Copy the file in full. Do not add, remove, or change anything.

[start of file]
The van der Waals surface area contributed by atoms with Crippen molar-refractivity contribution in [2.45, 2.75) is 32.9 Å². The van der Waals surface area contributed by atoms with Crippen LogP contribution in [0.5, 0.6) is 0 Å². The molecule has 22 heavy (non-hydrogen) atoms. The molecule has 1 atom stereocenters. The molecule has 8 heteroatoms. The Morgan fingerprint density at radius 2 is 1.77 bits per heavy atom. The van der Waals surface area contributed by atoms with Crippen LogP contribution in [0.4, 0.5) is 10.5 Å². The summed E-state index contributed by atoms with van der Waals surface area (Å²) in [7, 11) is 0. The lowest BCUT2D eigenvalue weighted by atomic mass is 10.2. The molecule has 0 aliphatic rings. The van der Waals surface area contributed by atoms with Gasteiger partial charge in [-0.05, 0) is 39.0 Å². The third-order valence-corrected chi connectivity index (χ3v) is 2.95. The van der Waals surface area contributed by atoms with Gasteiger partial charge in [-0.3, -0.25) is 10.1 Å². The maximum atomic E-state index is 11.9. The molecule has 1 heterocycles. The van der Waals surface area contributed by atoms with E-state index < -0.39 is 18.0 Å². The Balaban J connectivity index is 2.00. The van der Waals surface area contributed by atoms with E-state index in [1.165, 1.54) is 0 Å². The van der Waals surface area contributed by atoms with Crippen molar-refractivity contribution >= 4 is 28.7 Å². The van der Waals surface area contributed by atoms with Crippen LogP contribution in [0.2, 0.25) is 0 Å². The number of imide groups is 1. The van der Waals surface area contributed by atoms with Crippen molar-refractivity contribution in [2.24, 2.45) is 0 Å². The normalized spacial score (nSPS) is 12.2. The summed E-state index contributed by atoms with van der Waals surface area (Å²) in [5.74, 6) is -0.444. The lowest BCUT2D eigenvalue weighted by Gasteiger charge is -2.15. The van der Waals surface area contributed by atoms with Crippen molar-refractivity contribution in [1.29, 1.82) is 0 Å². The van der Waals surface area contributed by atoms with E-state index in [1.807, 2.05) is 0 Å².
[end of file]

The van der Waals surface area contributed by atoms with Crippen molar-refractivity contribution in [2.45, 2.75) is 32.9 Å². The van der Waals surface area contributed by atoms with Crippen LogP contribution in [0.5, 0.6) is 0 Å². The molecule has 22 heavy (non-hydrogen) atoms. The molecule has 1 atom stereocenters. The molecule has 8 heteroatoms. The Morgan fingerprint density at radius 2 is 1.77 bits per heavy atom. The van der Waals surface area contributed by atoms with Crippen LogP contribution in [0.4, 0.5) is 10.5 Å². The summed E-state index contributed by atoms with van der Waals surface area (Å²) in [7, 11) is 0. The lowest BCUT2D eigenvalue weighted by atomic mass is 10.2. The molecule has 0 aliphatic rings. The van der Waals surface area contributed by atoms with Gasteiger partial charge in [-0.05, 0) is 39.0 Å². The third-order valence-corrected chi connectivity index (χ3v) is 2.95. The van der Waals surface area contributed by atoms with Gasteiger partial charge in [-0.3, -0.25) is 10.1 Å². The maximum atomic E-state index is 11.9. The molecule has 1 heterocycles. The van der Waals surface area contributed by atoms with E-state index < -0.39 is 18.0 Å². The Balaban J connectivity index is 2.00. The van der Waals surface area contributed by atoms with E-state index in [1.165, 1.54) is 0 Å². The van der Waals surface area contributed by atoms with Crippen molar-refractivity contribution >= 4 is 28.7 Å². The van der Waals surface area contributed by atoms with Crippen LogP contribution in [0.2, 0.25) is 0 Å². The number of imide groups is 1. The van der Waals surface area contributed by atoms with Crippen molar-refractivity contribution in [2.24, 2.45) is 0 Å². The normalized spacial score (nSPS) is 12.2. The summed E-state index contributed by atoms with van der Waals surface area (Å²) in [5.74, 6) is -0.444. The lowest BCUT2D eigenvalue weighted by Gasteiger charge is -2.15. The van der Waals surface area contributed by atoms with Crippen molar-refractivity contribution in [1.29, 1.82) is 0 Å². The van der Waals surface area contributed by atoms with E-state index in [1.807, 2.05) is 0 Å².